Three Community College Opportunities That Will Surprise You
As a mathematician, my job is to notice patterns. What I’ve noticed about college students is that their success has less to do with IQ and more to do with digging deeper into their college experience. Community college is no exception.
While community colleges may best be known as a way to get the skills for a great job or the first two years of a four-year degree at half the price, the opportunities there may surprise you.
At a community college, you can get involved, do well, and get rewarded for it. Private foundations like Coca-Cola and GEICO are big players in the world of community college scholarships. Community college students who are really tuned in will apply for the Jack Kent Cooke Foundation Undergraduate Transfer Scholarship—it provides students with up to $40,000 per year to transfer to their dream four-year college or university.
Community college students who are really tuned in will apply for the Jack Kent Cooke Foundation Undergraduate Transfer Scholarship—it provides students with up to $40,000 per year to transfer to their dream four-year college or university.
Community college students who are really tuned in will apply for the Jack Kent Cooke Foundation Undergraduate Transfer Scholarship—it provides students with up to $40,000 per year to transfer to their dream four-year college or university.COURTESY OF PHI THETA KAPPA
SAT and ACT scores have forever dominated the pathway to a college scholarship. Not true anymore. Four-year colleges aggressively recruit the best community college transfers, and they show their love by awarding hundreds of millions of dollars in transfer scholarship each year. For example, Indiana State University offers 10 full in-state tuition awards; Columbia University in New York offers up to eight renewable scholarships of $8,000 each year; and Golden Gate University in California offers up to $7,500 each year — all to high-achieving community college transfers. Awards are generally based on academic performance and for students in stand-out leadership positions (more on that later).
When we think of community colleges, undergraduate research doesn’t immediately come to mind. Think again. Last year, Jackson College in Michigan partnered with the Michigan Department of Corrections in its Prison Education Initiative to develop and provide co-curricular learning experiences for incarcerated community college students.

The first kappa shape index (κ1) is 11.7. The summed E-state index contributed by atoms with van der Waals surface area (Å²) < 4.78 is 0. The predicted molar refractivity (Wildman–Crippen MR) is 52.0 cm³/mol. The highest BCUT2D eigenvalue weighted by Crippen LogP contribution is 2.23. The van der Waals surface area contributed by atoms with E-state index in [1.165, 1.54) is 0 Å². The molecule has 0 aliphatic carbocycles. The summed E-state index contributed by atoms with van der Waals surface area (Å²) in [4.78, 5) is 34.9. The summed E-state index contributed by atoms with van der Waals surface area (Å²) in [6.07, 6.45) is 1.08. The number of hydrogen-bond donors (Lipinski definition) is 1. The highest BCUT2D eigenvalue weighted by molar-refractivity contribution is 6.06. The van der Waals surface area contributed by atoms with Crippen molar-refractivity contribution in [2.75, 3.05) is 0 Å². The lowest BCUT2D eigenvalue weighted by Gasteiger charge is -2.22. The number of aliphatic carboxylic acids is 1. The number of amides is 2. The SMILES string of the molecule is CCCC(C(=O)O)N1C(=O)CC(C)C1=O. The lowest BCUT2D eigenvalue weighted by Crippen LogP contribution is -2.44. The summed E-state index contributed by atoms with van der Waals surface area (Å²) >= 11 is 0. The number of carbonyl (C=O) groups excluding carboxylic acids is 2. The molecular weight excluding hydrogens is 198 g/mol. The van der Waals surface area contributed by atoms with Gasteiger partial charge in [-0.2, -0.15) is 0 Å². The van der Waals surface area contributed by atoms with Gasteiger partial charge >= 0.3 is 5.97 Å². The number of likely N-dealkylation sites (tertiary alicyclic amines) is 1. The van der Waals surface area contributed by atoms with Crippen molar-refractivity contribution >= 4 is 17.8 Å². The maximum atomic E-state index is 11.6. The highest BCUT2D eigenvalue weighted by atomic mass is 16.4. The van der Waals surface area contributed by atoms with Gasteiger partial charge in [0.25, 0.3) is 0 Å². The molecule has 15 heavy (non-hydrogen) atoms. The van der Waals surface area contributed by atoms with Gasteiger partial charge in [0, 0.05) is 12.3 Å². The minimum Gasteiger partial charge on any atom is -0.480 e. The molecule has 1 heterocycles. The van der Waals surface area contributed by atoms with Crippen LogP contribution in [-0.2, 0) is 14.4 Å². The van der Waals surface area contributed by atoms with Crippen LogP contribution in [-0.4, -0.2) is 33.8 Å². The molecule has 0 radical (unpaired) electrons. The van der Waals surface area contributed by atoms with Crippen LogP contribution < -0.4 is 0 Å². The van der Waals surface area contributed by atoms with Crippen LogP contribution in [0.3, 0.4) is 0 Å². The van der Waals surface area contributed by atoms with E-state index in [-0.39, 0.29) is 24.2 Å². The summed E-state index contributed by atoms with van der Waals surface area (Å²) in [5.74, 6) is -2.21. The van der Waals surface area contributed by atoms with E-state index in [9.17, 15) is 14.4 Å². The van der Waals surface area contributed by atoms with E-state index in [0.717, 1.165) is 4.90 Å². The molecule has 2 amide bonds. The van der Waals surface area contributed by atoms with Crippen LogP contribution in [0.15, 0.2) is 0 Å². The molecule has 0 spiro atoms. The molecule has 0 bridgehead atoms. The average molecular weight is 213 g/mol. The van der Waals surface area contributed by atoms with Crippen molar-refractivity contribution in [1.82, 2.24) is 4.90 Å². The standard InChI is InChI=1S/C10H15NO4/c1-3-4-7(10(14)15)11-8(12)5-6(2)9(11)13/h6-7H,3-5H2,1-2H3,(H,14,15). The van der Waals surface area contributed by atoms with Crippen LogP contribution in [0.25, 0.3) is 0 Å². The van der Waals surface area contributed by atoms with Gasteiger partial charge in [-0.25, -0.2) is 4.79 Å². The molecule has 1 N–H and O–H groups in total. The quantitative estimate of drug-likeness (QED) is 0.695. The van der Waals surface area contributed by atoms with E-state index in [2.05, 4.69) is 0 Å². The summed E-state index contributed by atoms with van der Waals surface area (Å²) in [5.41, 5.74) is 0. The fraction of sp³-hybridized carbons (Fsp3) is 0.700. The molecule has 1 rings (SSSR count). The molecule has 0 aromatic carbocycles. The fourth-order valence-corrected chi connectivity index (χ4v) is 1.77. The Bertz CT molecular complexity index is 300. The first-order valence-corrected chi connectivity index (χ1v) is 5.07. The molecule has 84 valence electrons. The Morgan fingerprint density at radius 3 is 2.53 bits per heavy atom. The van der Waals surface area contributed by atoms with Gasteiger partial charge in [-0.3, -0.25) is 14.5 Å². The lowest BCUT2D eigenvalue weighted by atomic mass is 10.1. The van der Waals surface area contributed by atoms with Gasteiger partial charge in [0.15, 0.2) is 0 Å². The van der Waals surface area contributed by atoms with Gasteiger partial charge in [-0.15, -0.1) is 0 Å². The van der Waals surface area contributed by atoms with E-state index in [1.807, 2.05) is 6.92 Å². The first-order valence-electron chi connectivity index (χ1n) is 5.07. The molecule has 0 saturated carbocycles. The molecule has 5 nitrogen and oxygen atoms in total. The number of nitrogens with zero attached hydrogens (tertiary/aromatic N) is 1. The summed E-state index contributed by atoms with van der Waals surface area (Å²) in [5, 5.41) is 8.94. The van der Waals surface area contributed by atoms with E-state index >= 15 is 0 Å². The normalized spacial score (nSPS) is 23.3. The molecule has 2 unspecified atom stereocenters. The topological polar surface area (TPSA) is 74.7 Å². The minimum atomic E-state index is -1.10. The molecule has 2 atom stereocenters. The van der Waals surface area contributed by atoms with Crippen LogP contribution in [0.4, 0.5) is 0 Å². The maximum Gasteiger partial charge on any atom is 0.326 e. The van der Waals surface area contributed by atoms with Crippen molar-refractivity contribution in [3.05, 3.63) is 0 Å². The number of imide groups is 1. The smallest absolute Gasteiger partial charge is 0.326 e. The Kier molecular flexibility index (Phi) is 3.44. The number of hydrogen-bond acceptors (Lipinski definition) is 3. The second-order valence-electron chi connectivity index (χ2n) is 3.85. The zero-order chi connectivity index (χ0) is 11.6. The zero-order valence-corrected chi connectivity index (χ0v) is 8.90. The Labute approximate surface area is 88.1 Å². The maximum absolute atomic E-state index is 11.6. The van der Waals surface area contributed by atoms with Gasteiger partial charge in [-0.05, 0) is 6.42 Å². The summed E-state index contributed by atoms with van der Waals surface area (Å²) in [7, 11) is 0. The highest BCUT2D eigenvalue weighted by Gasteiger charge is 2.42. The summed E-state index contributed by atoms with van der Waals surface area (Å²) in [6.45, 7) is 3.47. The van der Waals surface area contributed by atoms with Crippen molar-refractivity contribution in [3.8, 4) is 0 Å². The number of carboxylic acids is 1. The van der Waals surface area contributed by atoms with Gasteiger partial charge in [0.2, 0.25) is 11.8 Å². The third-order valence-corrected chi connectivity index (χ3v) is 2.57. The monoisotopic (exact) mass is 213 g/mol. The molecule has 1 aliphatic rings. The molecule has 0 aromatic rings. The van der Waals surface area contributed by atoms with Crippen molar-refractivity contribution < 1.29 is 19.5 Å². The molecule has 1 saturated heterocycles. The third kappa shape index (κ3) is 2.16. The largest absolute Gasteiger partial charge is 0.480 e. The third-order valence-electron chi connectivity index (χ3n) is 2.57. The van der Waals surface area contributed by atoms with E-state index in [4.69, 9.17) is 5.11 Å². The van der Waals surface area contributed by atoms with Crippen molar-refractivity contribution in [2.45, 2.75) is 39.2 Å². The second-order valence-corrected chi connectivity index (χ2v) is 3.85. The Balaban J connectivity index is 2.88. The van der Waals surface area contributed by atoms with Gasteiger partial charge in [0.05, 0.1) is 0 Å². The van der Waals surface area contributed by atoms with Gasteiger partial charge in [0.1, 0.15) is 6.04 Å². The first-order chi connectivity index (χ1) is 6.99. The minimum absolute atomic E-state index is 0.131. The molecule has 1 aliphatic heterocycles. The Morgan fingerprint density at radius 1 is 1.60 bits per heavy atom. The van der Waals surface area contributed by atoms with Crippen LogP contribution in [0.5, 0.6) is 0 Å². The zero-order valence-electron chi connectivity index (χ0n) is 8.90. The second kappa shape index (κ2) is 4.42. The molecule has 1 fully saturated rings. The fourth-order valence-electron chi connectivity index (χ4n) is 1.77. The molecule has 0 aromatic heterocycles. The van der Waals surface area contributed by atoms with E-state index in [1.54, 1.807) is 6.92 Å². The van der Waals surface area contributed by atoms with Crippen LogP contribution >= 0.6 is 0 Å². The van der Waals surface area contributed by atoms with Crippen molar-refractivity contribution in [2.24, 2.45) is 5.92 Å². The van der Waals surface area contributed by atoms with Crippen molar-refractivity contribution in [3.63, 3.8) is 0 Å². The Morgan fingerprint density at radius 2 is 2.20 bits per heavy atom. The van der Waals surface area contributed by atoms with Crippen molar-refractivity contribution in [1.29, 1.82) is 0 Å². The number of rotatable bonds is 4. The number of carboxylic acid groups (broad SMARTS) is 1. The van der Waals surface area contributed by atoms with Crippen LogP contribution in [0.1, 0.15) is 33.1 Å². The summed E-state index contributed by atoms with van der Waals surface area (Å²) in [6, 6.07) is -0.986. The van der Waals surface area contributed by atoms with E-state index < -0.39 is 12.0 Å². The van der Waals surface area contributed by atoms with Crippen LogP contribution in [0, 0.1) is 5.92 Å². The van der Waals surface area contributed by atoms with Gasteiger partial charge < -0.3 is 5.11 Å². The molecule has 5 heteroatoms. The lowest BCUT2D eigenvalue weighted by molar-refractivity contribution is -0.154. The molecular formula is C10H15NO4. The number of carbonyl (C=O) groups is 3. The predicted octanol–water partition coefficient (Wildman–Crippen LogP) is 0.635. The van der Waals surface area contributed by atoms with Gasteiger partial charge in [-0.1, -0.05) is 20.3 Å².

Mississippi Gulf Coast Community College partnered with the Environmental Protection Agency to examine sharp declines in oyster reefs along the Gulf Coast and proved the validity of recycling the shells for re-habitation.
The Community College of Baltimore County collaborated with the University of Maryland School of Law to investigate the DACA program and how it affected their community. As a part of their investigation, students worked with college administrators to identify DACA students at their college and created resources for this underserved population. These examples are just a snapshot of the innovative work that is happening on your local community college campus.
I recently spoke with Apollo 13 astronaut Fred Haise about his community college experience. Fred told me the time he spent there literally changed the trajectory of his life. His involvement with Phi Theta Kappa Honor Society was the first time he thought of himself as a leader. Today, Phi Theta Kappa inducts more than 120,000 students annually and gives them opportunities to serve in leadership roles locally, regionally, and internationally.
SkillsUSA offers another way for students to flex their leadership muscles by providing a competition-based platform to career and technical students who are entering the nation’s workforce. Student Government Associations provide leadership development opportunities that impact campus governance and promote civic engagement. Students who participate in SGA are seen as leaders among their peers. Community colleges also offer extracurriculars like band and high-quality athletic programs through the National Junior College Athletic Association. These and other campus organizations and activities can serve as a leadership laboratory for students who choose to get involved. Community colleges were invented to provide increased opportunity to the American Dream. They offer students an affordable and high-quality education, access to significant scholarships, opportunities to participate in undergraduate research, and meaningful ways to engage in leadership development. The core of their mission is to make education available to everyone.
Scholarships, leadership, and support are three gateway opportunities to help community college students get to and succeed at the next level. And these opportunities are primed for College Promise programs that are growing across the country. You see, College Promise programs are working; they’re getting more students to take that first step in starting their higher education. Through Promise programs, states and communities are making community college accessible and affordable to eligible students by covering college costs and providing support. Promise programs provide tangible solutions to the challenges that so often stand in the way of students with bright futures ahead of them—solutions like childcare for student-parents who are in class and access to food pantries on campus so that no student has to decide between paying for groceries or paying for tuition. That’s why I urge your support of College Promise programs. Together, we can ensure equity in opportunity and—for those who need it the most—the ability to earn a postsecondary degree or credential that leads to meaningful, family-sustaining employment.